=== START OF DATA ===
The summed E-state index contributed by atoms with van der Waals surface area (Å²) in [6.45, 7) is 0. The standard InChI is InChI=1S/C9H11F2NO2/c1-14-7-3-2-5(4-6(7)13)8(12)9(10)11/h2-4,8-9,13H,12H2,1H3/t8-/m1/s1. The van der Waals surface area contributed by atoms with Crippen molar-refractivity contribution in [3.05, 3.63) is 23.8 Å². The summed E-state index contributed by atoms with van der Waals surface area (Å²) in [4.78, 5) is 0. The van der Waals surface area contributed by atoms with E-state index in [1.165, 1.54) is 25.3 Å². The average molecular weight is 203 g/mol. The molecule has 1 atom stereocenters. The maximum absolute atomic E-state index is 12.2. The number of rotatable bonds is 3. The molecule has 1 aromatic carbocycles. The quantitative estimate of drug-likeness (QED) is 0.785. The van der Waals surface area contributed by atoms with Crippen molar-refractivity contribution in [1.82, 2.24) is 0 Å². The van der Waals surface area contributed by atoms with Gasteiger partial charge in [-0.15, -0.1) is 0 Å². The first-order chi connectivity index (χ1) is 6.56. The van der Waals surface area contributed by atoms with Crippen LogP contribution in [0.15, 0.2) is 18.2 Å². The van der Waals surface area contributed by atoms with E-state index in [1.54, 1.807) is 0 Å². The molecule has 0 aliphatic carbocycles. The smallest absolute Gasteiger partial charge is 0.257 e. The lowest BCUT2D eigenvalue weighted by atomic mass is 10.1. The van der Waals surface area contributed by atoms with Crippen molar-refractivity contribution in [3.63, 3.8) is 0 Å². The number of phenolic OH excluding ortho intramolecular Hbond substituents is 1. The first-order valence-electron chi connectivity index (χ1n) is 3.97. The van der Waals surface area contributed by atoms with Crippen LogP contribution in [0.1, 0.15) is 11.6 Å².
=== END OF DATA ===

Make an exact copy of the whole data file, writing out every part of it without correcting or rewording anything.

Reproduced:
The summed E-state index contributed by atoms with van der Waals surface area (Å²) in [6.45, 7) is 0. The standard InChI is InChI=1S/C9H11F2NO2/c1-14-7-3-2-5(4-6(7)13)8(12)9(10)11/h2-4,8-9,13H,12H2,1H3/t8-/m1/s1. The van der Waals surface area contributed by atoms with Crippen molar-refractivity contribution in [3.05, 3.63) is 23.8 Å². The summed E-state index contributed by atoms with van der Waals surface area (Å²) in [4.78, 5) is 0. The van der Waals surface area contributed by atoms with E-state index in [1.165, 1.54) is 25.3 Å². The average molecular weight is 203 g/mol. The molecule has 1 atom stereocenters. The maximum absolute atomic E-state index is 12.2. The number of rotatable bonds is 3. The molecule has 1 aromatic carbocycles. The quantitative estimate of drug-likeness (QED) is 0.785. The van der Waals surface area contributed by atoms with Crippen molar-refractivity contribution in [1.82, 2.24) is 0 Å². The van der Waals surface area contributed by atoms with Gasteiger partial charge in [-0.15, -0.1) is 0 Å². The first-order chi connectivity index (χ1) is 6.56. The van der Waals surface area contributed by atoms with Crippen LogP contribution in [0.15, 0.2) is 18.2 Å². The van der Waals surface area contributed by atoms with E-state index in [1.54, 1.807) is 0 Å². The molecule has 0 aliphatic carbocycles. The smallest absolute Gasteiger partial charge is 0.257 e. The lowest BCUT2D eigenvalue weighted by atomic mass is 10.1. The van der Waals surface area contributed by atoms with Crippen molar-refractivity contribution in [3.63, 3.8) is 0 Å². The number of phenolic OH excluding ortho intramolecular Hbond substituents is 1. The first-order valence-electron chi connectivity index (χ1n) is 3.97. The van der Waals surface area contributed by atoms with Crippen LogP contribution in [0.1, 0.15) is 11.6 Å².